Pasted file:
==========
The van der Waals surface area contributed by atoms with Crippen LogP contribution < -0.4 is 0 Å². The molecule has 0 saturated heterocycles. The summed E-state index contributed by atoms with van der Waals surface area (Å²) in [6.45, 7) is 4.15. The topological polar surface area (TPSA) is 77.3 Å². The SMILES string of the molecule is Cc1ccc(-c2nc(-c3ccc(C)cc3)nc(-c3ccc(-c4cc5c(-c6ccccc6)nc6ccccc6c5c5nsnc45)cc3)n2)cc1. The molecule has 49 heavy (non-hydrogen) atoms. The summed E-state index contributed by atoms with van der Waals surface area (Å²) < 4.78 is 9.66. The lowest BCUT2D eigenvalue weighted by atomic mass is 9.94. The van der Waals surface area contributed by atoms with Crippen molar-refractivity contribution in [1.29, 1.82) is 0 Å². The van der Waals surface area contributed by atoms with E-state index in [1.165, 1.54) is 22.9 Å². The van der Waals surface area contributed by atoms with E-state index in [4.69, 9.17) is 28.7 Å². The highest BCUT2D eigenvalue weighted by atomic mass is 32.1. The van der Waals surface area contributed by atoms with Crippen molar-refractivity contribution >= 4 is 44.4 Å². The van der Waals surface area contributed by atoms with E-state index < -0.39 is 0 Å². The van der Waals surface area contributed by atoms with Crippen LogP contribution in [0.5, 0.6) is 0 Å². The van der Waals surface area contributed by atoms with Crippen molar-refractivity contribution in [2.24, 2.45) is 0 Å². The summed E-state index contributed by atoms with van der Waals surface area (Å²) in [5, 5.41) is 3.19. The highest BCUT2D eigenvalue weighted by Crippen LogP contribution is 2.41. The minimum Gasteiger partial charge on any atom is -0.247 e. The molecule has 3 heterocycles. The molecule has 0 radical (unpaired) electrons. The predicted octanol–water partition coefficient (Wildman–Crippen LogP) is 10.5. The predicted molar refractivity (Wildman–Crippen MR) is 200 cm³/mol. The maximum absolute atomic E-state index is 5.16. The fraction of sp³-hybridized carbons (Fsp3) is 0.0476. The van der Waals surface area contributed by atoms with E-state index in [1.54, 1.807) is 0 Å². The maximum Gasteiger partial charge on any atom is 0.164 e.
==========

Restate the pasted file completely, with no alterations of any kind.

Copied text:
The van der Waals surface area contributed by atoms with Crippen LogP contribution < -0.4 is 0 Å². The molecule has 0 saturated heterocycles. The summed E-state index contributed by atoms with van der Waals surface area (Å²) in [6.45, 7) is 4.15. The topological polar surface area (TPSA) is 77.3 Å². The SMILES string of the molecule is Cc1ccc(-c2nc(-c3ccc(C)cc3)nc(-c3ccc(-c4cc5c(-c6ccccc6)nc6ccccc6c5c5nsnc45)cc3)n2)cc1. The molecule has 49 heavy (non-hydrogen) atoms. The summed E-state index contributed by atoms with van der Waals surface area (Å²) < 4.78 is 9.66. The lowest BCUT2D eigenvalue weighted by atomic mass is 9.94. The van der Waals surface area contributed by atoms with Crippen molar-refractivity contribution in [1.29, 1.82) is 0 Å². The van der Waals surface area contributed by atoms with E-state index in [1.165, 1.54) is 22.9 Å². The van der Waals surface area contributed by atoms with E-state index in [4.69, 9.17) is 28.7 Å². The highest BCUT2D eigenvalue weighted by atomic mass is 32.1. The van der Waals surface area contributed by atoms with Crippen molar-refractivity contribution >= 4 is 44.4 Å². The van der Waals surface area contributed by atoms with E-state index < -0.39 is 0 Å². The van der Waals surface area contributed by atoms with Crippen LogP contribution in [0.5, 0.6) is 0 Å². The van der Waals surface area contributed by atoms with Crippen molar-refractivity contribution in [2.24, 2.45) is 0 Å². The summed E-state index contributed by atoms with van der Waals surface area (Å²) in [5, 5.41) is 3.19. The highest BCUT2D eigenvalue weighted by Crippen LogP contribution is 2.41. The minimum Gasteiger partial charge on any atom is -0.247 e. The molecule has 3 heterocycles. The molecule has 0 radical (unpaired) electrons. The predicted octanol–water partition coefficient (Wildman–Crippen LogP) is 10.5. The predicted molar refractivity (Wildman–Crippen MR) is 200 cm³/mol. The maximum absolute atomic E-state index is 5.16. The fraction of sp³-hybridized carbons (Fsp3) is 0.0476. The van der Waals surface area contributed by atoms with E-state index in [1.54, 1.807) is 0 Å². The maximum Gasteiger partial charge on any atom is 0.164 e.